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Harrington / Law School in Michigan - Getting to Texas

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Harrington : It also tells you what the priorities are in the community. I can sit here as a lawyer and think oh that is not good let us do a lawsuit. You can do you in Texas whatever lawsuit you want to file. It is such a repressive stay. If you are going to stop at priorities you have to take it from the people. Arionus : Let us back up a little bit. So after you left the seminary you went into law school. What type of law did you study? Harrington : I went from seminary to grad school to study philosophy and then went farm philosophy to law school. I went to the University of Detroit that is what I was doing my masters. Detroit at that time the law school had one of the first clinics in the country. So it was hands-on now virtually every law school has it. Arionus : What type of work did you do in the clinic? Harrington : I did several stuff which would be landlord tenant that kind of stuff. I did criminal cases. I tried criminal cases in Michigan, you could try criminal cases after one year of law school. That has got to be malpractice in reality. It was malpractice. But it was good because those folks scot-free representation. We were bubbling around as lost events it was probably better than what they were getting for my public defender. I remember once I was doing a trial, and I had not had evidence yet because the evidence is really key. But what happened was that the judge, the judge, the other side objected saying hearsay. I said no it is not it said to prevent malpractice the judge sort of explained how to do it. Was a real learning experience, and my idea was it to go to, I just wanted to get the water green. I do not care to go to somewhere prestigious. My whole direction was to come to South Texas so it did not matter where I went to law school. Law school at that time so I do not know what a polite word as may be a waste of time perhaps. In fact by the time I was in my third year I spent most of my time going to the Detroit Tigers baseball game. Which was right by the stadium. So it was just critical, I mean what I wanted to do you do not you do not learn of our school anyway. Probably two or three courses were relevant. Arionus : Can you explain that? You said that law school at that time was a waste of time? You said what you wanted to learn at that time you don’t learn in the classroom. What do you mean by that? Harrington : So most of law school is geared to making money and to what the traditional practices are what you are going into corporations or criminal and family law that kind of stuff. None of which I was going into so the trajectories were not there number one but number two it was just the old way of teaching law. It is changing now but then it was very high pounds and tradition. A lot of things like the state and trust I was not going to be a state lawyer. I had to take a year of it. And in corporations, I wasn’t going to be a corporate lawyer but I had to do a year of it. So I learned that stuff then promptly never used it for the rest of my life. Arionus : So I imagine that you had the sense that you wanted to use your law degree to work and community, had you already made that decision? Harrington : Absolutely, that is why I picked Detroit. It was convenient and I knew I would get practice in the clinic so that's exactly why I went there. I was going to stand a trade for that reason. And Wayne State University had a law school. I applied there. But I went to the University of church right because I also got a scholarship, a partial scholarship and then I could teach there at night. So I type business ethics at night which is kind of an oxymoron teaching business ethics. But I introduce them to Eldridge Cleaver. And some of the contemporary radicals. Arionus : Around what year is this that you’re working in Detroit? Harrington : It would have been 1970 to 73. Before you were born. Arionus : What made you do decide to move to South Texas? Harrington : Because of the work I was doing with the migrant farm worker's. That was going to be what I was going to dedicate my life to you. So I work with micro farmworkers and that’s what I was going to go. The thing is, that was doing the movement with Ceasar Chavez. I was the beginning and everybody was going to California. Well the people in South Texas need help to you so I made the decision to come to Texas rather than California. Arionus : What did you know about taxes at the time before you move? Harrington : During Christmas season two or three times I had time to Valley to meet people I had work with. Then I started off grad school at here at the university of Texas. Then I move to Detroit. Philosophy has different traditions and the one I experience here at the university of Texas west to mathematical and analytical. That is not what I was interested in so I went to Detroit because they had existentialism which I was more fascinated with. I was only here for a semester and then I went up. So I have familiarity with Texas. And ironically my folks were married here during the war at Fort Sam Houston in San Antonio. Pretty ironic.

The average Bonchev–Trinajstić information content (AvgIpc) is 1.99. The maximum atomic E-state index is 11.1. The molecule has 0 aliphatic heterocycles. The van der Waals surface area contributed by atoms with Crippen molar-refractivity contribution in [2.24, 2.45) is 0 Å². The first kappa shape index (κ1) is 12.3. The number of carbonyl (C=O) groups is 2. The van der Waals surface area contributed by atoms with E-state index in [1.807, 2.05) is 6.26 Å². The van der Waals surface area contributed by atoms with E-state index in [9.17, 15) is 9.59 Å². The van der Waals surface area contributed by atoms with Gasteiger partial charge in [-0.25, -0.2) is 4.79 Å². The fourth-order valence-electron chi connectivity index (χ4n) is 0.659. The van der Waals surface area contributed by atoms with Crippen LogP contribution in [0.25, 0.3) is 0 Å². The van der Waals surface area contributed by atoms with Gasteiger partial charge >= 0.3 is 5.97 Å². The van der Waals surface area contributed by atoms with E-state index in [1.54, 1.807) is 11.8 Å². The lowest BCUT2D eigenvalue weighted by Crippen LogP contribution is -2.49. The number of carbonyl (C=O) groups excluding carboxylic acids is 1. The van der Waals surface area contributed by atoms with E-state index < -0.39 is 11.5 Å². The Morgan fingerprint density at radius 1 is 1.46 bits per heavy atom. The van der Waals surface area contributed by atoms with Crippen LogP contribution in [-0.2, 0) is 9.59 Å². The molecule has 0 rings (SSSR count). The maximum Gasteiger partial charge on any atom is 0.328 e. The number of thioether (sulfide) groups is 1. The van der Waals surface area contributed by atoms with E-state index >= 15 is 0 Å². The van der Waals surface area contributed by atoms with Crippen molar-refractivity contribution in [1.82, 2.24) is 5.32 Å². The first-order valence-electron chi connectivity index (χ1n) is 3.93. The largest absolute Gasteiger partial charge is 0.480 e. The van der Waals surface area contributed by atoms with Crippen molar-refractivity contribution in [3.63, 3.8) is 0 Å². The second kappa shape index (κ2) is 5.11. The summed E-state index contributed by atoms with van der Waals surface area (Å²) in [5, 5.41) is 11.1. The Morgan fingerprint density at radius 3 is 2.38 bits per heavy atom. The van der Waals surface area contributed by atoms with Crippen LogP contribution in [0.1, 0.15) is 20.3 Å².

Interview Interview with Jim Harrington
Subjects Migration › Seasonal Migration
Migration › Migrant Labor
Work › Occupations
Community Organizations › Community outreach
Education › Higher Education
Education › Teachers and Administrators
Court Cases
Historic Periods › 1970s [Exact Date Unknown]
People › Chavez, Cesar
Ideology › Radicalism
Tags University of Texas at Austin
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Interview date 2016-06-13
Interview source CRBB Summer 2016
Interviewees Harrington, Jim
Locations San Antonio, TX
Detroit, MI
Duration 00:06:33
Citation "Law School in Michigan - Getting to Texas ," from Jim Harrington oral history interview with ,  June 13, 2016, Austin, Civil Rights in Black and Brown Interview Database, https://crbb.tcu.edu/clips/5489/law-school-in-michigan-getting-to-texas, accessed November 17, 2019